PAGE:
In all the different ways the news media and people across the country are dealing with the country’s new president, there’s also a lot of interest in the plans of the outgoing president.
It might be too soon to compare Obama’s approach to his post presidency to that of his predecessor, but already there is lots of buzz leading to the conclusion that it could be very different.
With less than a month before his successor was to be sworn into office, I attended a gathering with those who served in the Bush administration to hear the president thank us for our service and speak persuasively of looking forward to his return to Texas.
Both at the podium and in informal discussion, he was a man of inner peace who had done his best and at all times what he believed was right.
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The Miller Center of the University of Virginia is a nonpartisan organization that specializes in the study of the institution of the presidency. Here’s how they describe what Bush has been doing following his two terms in the White House:
“The former President quickly became a part of the Dallas community, attending local events and hosting barbecues at his home. He supplemented his income with paid speeches and was very involved with the George W. Bush Institute that he established at SMU. In his free time, he enjoyed biking, attending Texas Rangers baseball games, reading American history, and golfing.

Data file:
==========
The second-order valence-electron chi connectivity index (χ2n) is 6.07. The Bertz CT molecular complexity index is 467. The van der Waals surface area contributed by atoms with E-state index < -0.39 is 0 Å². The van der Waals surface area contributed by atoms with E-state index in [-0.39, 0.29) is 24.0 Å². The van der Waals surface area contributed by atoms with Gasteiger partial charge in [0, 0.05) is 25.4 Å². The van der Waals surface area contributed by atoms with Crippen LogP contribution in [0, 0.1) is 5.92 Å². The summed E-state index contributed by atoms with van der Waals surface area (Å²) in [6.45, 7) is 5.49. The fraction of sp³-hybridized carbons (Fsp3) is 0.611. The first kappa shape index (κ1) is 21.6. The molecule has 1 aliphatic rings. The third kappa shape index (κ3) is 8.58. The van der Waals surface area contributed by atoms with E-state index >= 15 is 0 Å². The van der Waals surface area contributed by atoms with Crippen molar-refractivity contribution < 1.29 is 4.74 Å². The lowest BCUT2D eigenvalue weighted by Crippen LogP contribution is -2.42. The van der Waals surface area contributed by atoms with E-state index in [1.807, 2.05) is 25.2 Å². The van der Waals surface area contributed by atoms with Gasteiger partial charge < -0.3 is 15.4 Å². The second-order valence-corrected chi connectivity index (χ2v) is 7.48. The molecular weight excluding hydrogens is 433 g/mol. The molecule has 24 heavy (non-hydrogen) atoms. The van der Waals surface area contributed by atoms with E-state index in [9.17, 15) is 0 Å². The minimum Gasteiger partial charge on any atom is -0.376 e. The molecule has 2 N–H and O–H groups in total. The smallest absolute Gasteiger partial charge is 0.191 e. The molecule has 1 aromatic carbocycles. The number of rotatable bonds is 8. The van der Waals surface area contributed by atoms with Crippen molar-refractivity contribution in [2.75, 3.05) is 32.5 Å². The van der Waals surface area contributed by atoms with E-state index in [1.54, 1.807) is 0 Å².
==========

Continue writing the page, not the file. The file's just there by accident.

“Inspired by a similar hobby of his hero Winston Churchill, Bush also began painting; primarily producing portraits of his pets and of world leaders that he came into contact with while serving as President. His paintings attracted national attention and were displayed in his presidential library.”
Notably missing from that description is any mention of his engagement in any effort to directly or indirectly involve himself publicly in matters of political partisanship or any concern about his legacy or how history would regard his presidency.
Even though Obama and other leaders in their party would spend years blaming Bush for almost any and everything that would qualify as a problem in the country, he staunchly resisted opportunities to criticize his successor.
Now for the first time in 96 years, the outgoing president will remain in Washington. While saying he’s doing so to let his daughter complete high school there, others see a different purpose.
A USA Today story concluded that he would be helping to rebuild the Democratic Party by finding new generational leaders who can carry the banner in future elections and defending his administration’s legacy.
Understandable perhaps, but reports are growing of a shadow government emerging to create chaos across the country following the relaunch of the Obama-aligned group he formed in his first presidential campaign known as Organizing for Action.
The New York Post reported last week that “the organization is distributing a training manual to anti-Trump activists that advises them to bully GOP lawmakers into backing off support for repealing ObamaCare, curbing immigration from high-risk Islamic nations and building a border wall.”
It appears to me we saw the result of that kind of training Feb. 18 on the streets of downtown Fort Worth as demonstrators gathered outside Republicans’ annual Lincoln Day Dinner.
If that is the beginning of Obama’s post presidency plans, then any notion of bringing the country together under a new president will be lost.
Obama should, instead, be grateful for how Bush handled himself and try and emulate him. It’s the higher calling and begs the question: Is anyone listening?
It would appear the answer is no and, if so, we should all brace ourselves for the divide that separates us to widen.
Richard Greene is a former Arlington mayor and served as an appointee of President George W. Bush as regional administrator for the Environmental Protection Agency.